Academic journal article Australian Health Review

Peer Review of Adverse Events - a Perspective on Macarthur

Academic journal article Australian Health Review

Peer Review of Adverse Events - a Perspective on Macarthur

Article excerpt


Recent investigations into the Macarthur Health Service have resulted in multiple reviews of a small number of cases. This article was prompted by a casual observation that these reviews have resulted in differing conclusions about what occurred in each case and what might have been done in response. The reliability of peer review is examined, together with the literature on the scale of adverse events and the issue of problem identification. Potential sources of bias and error during peer review are considered. Drawing on the lessons from the literature and the experience of Macarthur, suggestions are made to improve the identification and review of adverse events.

Aust Health Rev 2004: 28(1): 26-33

THIS ARTICLE EXAMINES the issues of adverse events and peer review by reflecting on recent investigations of the Macarthur Health Service (MHS), the available literature and my experience as a senior manager in the health service between 1998 and 2003. The investigations required reconstruction and interpretation of past events at both the individual and system levels and the catalyst for this article was a simple observation that the reviewers of the incidents seemed to arrive at different conclusions regarding what had occurred. One reviewers conclusion of 'poor assessment' was another reviewers conclusion of a 'communication problem'; one reviewer's 'adverse event' was another reviewer's 'inevitable consequence of a disease process'.

In November 2002, four nurses went to the NSW Health Minister with a broad range of allegations centred on poor clinical care and various human resource management issues. The allegations were investigated by the NSW Health Care Complaints Commission (HCCC) which reported its findings and recommendations in December 2003. Subsequently, the head of the HCCC was dismissed by the NSW Health Minister and a new investigation commenced the Special Commission of Inquiry into Campbelltown and Camden Hospitals (SCI). Additional inquiries have also been undertaken by the Upper House of the NSW Parliament and the Independent Commission Against Corruption.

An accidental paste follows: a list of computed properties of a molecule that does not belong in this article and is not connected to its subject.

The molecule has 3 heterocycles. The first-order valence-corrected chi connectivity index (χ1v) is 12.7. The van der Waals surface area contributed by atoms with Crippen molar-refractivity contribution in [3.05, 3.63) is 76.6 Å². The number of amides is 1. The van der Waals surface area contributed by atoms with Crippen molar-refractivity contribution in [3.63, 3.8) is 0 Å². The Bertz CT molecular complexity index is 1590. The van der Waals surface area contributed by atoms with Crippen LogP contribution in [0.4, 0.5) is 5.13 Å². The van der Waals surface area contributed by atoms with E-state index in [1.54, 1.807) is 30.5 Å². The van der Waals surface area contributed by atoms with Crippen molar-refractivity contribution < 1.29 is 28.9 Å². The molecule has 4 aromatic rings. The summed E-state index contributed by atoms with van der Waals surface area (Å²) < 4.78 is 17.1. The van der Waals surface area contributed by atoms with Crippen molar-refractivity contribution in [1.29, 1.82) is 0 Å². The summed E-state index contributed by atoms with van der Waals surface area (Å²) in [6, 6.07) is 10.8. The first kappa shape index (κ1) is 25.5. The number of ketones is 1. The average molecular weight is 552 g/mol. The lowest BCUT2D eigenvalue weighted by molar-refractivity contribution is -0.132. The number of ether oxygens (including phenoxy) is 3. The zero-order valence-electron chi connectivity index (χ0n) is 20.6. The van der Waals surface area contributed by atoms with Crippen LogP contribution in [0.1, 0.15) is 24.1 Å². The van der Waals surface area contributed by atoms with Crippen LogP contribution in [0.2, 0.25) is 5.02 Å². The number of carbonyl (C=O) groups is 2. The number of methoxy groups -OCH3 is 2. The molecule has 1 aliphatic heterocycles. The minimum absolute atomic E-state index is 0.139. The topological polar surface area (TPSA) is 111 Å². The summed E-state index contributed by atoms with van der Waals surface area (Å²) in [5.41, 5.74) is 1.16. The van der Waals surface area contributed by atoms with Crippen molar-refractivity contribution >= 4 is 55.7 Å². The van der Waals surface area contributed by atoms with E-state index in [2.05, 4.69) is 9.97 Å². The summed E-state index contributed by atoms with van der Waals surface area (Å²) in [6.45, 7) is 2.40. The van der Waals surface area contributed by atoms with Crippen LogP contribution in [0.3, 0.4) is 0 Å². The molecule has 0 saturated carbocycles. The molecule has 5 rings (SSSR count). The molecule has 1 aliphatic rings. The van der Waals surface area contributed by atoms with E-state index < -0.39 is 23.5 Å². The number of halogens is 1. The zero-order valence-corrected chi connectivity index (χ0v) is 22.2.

The HCCC investigated 47 incidents, many of which had already been reviewed by staff of the MHS, by establishing a series of clinical review panels. The SCI also reviewed the incidents, resulting in referral of doctors and nurses to their respective registration authorities.

This article examines what is known about the process of reviewing clinical cases and the confidence that can be placed in the outcomes. The starting point was the available literature on peer review and the major studies in Australia and elsewhere that have examined the scale of adverse events.

Adverse events

The pioneering work on medical adverse events was the Harvard Medical Practice Study (HMPS), published in 1991, that identified adverse events in 3.7% of hospital admissions, with 27.6% of the adverse events assessed as being due to negligence, and close to 14% of the adverse events resulting in death (Brennan, Leape et al. 1991; Leape et al. 1991). The adverse events were not randomly distributed, with certain types of hospitals found to have higher rates (Brennan, Hebert et al. 1991). The HMPS was replicated in Utah and Colorado with similar results - adverse events occurred in 2.9% of hospital admissions (Thomas, Studdert et al. 2000a).

The best available evidence regarding adverse events in Australia comes from the Quality in Australian Health Care Study (QAHCS), published in 1995. A review of over 14000 admissions to 28 hospitals in New South Wales and South Australia identified a much higher level of adverse events than the American studies, with 16.6% of admissions associated with an adverse event resulting in disability or longer hospital stay for the patient (Wilson et al. 1995).

An examination of the different adverse event rates in the American and Australian studies concluded that the higher Australian rate was at least due in part to methodological differences, with the Amencan studies defining adverse events more stringently (Runciman et al. …

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